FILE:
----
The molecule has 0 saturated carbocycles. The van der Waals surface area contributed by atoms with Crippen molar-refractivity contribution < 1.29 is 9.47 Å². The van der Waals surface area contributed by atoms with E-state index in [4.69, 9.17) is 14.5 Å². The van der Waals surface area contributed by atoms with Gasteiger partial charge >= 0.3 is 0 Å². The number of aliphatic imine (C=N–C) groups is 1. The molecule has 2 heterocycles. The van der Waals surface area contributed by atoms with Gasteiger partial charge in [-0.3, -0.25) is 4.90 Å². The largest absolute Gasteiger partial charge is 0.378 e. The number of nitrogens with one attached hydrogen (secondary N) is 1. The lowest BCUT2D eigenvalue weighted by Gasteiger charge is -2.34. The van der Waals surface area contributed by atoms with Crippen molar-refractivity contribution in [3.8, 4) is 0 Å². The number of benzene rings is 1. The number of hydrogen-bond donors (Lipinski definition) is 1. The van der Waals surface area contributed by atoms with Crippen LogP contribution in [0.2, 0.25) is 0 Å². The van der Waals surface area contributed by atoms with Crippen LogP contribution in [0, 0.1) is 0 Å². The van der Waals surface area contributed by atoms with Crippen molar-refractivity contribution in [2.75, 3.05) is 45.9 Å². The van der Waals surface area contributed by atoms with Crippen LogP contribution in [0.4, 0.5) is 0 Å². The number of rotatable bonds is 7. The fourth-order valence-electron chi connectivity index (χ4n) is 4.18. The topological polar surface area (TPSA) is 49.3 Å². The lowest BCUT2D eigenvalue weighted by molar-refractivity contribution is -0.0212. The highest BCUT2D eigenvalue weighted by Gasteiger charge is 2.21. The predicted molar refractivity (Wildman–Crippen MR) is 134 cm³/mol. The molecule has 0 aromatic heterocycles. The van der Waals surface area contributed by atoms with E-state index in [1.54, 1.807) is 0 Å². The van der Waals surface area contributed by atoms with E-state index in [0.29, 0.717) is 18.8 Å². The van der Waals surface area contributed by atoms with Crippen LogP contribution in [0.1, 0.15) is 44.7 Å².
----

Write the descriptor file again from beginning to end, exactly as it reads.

The molecule has 0 saturated carbocycles. The van der Waals surface area contributed by atoms with Crippen molar-refractivity contribution < 1.29 is 9.47 Å². The van der Waals surface area contributed by atoms with E-state index in [4.69, 9.17) is 14.5 Å². The van der Waals surface area contributed by atoms with Gasteiger partial charge >= 0.3 is 0 Å². The number of aliphatic imine (C=N–C) groups is 1. The molecule has 2 heterocycles. The van der Waals surface area contributed by atoms with Gasteiger partial charge in [-0.3, -0.25) is 4.90 Å². The largest absolute Gasteiger partial charge is 0.378 e. The number of nitrogens with one attached hydrogen (secondary N) is 1. The lowest BCUT2D eigenvalue weighted by Gasteiger charge is -2.34. The van der Waals surface area contributed by atoms with Crippen molar-refractivity contribution in [3.8, 4) is 0 Å². The number of benzene rings is 1. The number of hydrogen-bond donors (Lipinski definition) is 1. The van der Waals surface area contributed by atoms with Crippen LogP contribution in [0.2, 0.25) is 0 Å². The van der Waals surface area contributed by atoms with Crippen LogP contribution in [0, 0.1) is 0 Å². The van der Waals surface area contributed by atoms with Crippen molar-refractivity contribution in [2.75, 3.05) is 45.9 Å². The van der Waals surface area contributed by atoms with Crippen LogP contribution in [0.4, 0.5) is 0 Å². The number of rotatable bonds is 7. The fourth-order valence-electron chi connectivity index (χ4n) is 4.18. The topological polar surface area (TPSA) is 49.3 Å². The lowest BCUT2D eigenvalue weighted by molar-refractivity contribution is -0.0212. The highest BCUT2D eigenvalue weighted by Gasteiger charge is 2.21. The predicted molar refractivity (Wildman–Crippen MR) is 134 cm³/mol. The molecule has 0 aromatic heterocycles. The van der Waals surface area contributed by atoms with E-state index in [1.54, 1.807) is 0 Å². The van der Waals surface area contributed by atoms with E-state index in [0.29, 0.717) is 18.8 Å². The van der Waals surface area contributed by atoms with Crippen LogP contribution in [0.1, 0.15) is 44.7 Å².